In responding quickly, and apparently decisively, to the ruling, the Government appeared to have shoved the lid back on.
Yes, Health Minister Leo Varadkar said, there was the unfortunate reality that a wide range of drugs — from ecstasy to new synthetic drugs — would be legal to possess for a 48-hour period before emergency legislation was rushed through.
And yes, there was a potential impact on pending cases involving possession of these substances. Mr Varadkar loosely estimated these to be in the “dozens”.
But he repeatedly stressed that the sale and supply of these substanceswas still illegal — citing separate legislation to the one that was partly struck down by the Court of Appeal.
But a more grim picture emerged yesterday, in that pending cases — including major ones — involving the sale and supply of these substances look set to fall like dominoes.
Legal experts, including senior counsel Garnet Orange and constitutional law lecturer Conor O’Mahony, told the Irish Examiner the drugs subsequently added by Government regulation to the 1977 list of controlled substances were not illegal — and that people could not be convicted of selling them.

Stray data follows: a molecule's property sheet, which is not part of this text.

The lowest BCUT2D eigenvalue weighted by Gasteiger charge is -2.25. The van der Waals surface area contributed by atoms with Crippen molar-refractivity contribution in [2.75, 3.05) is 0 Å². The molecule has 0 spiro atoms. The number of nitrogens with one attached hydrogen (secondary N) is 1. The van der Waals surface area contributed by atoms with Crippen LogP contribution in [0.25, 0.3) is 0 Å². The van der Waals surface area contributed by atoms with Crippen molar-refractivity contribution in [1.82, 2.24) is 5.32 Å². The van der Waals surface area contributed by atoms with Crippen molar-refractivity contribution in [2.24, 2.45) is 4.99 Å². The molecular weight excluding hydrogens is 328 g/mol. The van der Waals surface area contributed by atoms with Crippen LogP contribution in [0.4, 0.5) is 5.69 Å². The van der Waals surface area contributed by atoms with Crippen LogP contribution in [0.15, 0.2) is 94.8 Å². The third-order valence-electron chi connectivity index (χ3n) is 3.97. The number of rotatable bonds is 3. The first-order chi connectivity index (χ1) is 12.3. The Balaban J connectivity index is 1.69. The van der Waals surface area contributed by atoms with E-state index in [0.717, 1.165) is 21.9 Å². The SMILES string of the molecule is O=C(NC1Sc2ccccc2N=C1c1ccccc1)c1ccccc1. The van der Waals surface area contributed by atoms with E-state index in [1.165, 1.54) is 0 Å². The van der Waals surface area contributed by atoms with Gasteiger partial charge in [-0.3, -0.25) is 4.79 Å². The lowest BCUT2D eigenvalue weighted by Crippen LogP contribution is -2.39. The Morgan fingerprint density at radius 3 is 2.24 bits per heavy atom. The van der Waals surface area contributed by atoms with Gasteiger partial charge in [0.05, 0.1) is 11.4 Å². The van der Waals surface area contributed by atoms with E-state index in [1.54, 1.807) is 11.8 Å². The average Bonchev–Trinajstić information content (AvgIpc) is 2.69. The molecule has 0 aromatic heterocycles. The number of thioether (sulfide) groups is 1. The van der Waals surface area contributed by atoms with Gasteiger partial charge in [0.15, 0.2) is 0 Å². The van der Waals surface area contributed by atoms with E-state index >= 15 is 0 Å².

Garda sources said the DPP had informed them files relating to post-1977 drugs, including supply cases, were being withdrawn. This was unless the person was also charged with supplying drugs in the original 1977 schedule, such as heroin, cocaine, and cannabis.
In addition, Garda HQ has instructed investigating cases and preparing files in relation to these drugs, including for supply, to cease, with the agreement of their superintendent.
“It’s fairly black and white: Any cases pending before the courts or have gone to the DPP and not reached finality involving these drugs, be it possession or possession with intent to supply, have been withdrawn or will be,” a senior source said.
The Irish Examiner is aware of at least four major cases that will be affected. One involves a substantial seizure of ecstasy, a second relates to the seizure of €1m worth of synthetic drugs, and a third involves a substantial haul of sleeping tablets.
In a fourth case, another man was caught with €1m worth of ecstasy, but was also caught with a large amount of cannabis. He will still be prosecuted on the cannabis charge.
“It’s not clear the quantity of cases affected, but there are big cases,” said a source. “When you include current investigation files and files already gone to the DPP, you are talking hundreds [of cases], no doubt.”
The full impact of the ruling will only emerge in time.